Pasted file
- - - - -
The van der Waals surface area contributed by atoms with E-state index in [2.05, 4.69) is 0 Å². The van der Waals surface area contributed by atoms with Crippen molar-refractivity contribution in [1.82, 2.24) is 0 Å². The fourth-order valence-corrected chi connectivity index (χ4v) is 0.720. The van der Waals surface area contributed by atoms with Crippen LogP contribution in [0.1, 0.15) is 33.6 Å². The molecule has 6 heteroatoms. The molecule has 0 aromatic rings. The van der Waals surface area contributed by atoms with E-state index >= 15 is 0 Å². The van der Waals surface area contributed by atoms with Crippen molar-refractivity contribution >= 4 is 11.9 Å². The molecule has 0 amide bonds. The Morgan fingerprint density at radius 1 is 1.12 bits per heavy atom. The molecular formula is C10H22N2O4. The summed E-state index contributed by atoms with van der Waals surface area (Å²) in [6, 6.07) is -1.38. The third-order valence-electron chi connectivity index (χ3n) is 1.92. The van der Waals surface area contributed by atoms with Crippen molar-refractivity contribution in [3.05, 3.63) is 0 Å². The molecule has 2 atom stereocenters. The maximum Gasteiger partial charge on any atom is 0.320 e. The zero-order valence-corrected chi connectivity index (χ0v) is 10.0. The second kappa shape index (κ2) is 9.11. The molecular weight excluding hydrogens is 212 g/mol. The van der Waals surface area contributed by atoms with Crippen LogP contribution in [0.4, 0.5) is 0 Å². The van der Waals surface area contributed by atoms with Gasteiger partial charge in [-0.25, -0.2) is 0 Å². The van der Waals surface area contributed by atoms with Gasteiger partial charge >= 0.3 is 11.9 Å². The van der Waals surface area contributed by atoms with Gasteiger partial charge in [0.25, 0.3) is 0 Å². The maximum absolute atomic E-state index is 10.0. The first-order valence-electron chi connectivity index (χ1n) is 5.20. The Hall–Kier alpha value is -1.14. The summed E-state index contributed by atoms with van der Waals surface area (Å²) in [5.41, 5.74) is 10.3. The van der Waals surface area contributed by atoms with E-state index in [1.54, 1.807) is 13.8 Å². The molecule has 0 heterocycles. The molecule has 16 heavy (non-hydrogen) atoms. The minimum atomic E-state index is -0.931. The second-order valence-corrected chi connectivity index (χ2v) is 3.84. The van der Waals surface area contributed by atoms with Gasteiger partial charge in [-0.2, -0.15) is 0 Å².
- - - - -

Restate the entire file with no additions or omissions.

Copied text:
The van der Waals surface area contributed by atoms with E-state index in [2.05, 4.69) is 0 Å². The van der Waals surface area contributed by atoms with Crippen molar-refractivity contribution in [1.82, 2.24) is 0 Å². The fourth-order valence-corrected chi connectivity index (χ4v) is 0.720. The van der Waals surface area contributed by atoms with Crippen LogP contribution in [0.1, 0.15) is 33.6 Å². The molecule has 6 heteroatoms. The molecule has 0 aromatic rings. The van der Waals surface area contributed by atoms with E-state index >= 15 is 0 Å². The van der Waals surface area contributed by atoms with Crippen molar-refractivity contribution >= 4 is 11.9 Å². The molecule has 0 amide bonds. The Morgan fingerprint density at radius 1 is 1.12 bits per heavy atom. The molecular formula is C10H22N2O4. The summed E-state index contributed by atoms with van der Waals surface area (Å²) in [6, 6.07) is -1.38. The third-order valence-electron chi connectivity index (χ3n) is 1.92. The van der Waals surface area contributed by atoms with Crippen molar-refractivity contribution in [3.05, 3.63) is 0 Å². The molecule has 2 atom stereocenters. The maximum Gasteiger partial charge on any atom is 0.320 e. The zero-order valence-corrected chi connectivity index (χ0v) is 10.0. The second kappa shape index (κ2) is 9.11. The molecular weight excluding hydrogens is 212 g/mol. The van der Waals surface area contributed by atoms with Crippen LogP contribution in [0.4, 0.5) is 0 Å². The van der Waals surface area contributed by atoms with Gasteiger partial charge in [-0.25, -0.2) is 0 Å². The van der Waals surface area contributed by atoms with Gasteiger partial charge >= 0.3 is 11.9 Å². The van der Waals surface area contributed by atoms with Gasteiger partial charge in [0.25, 0.3) is 0 Å². The maximum absolute atomic E-state index is 10.0. The first-order valence-electron chi connectivity index (χ1n) is 5.20. The Hall–Kier alpha value is -1.14. The summed E-state index contributed by atoms with van der Waals surface area (Å²) in [5.41, 5.74) is 10.3. The van der Waals surface area contributed by atoms with E-state index in [1.54, 1.807) is 13.8 Å². The molecule has 0 heterocycles. The molecule has 16 heavy (non-hydrogen) atoms. The minimum atomic E-state index is -0.931. The second-order valence-corrected chi connectivity index (χ2v) is 3.84. The van der Waals surface area contributed by atoms with Gasteiger partial charge in [-0.2, -0.15) is 0 Å².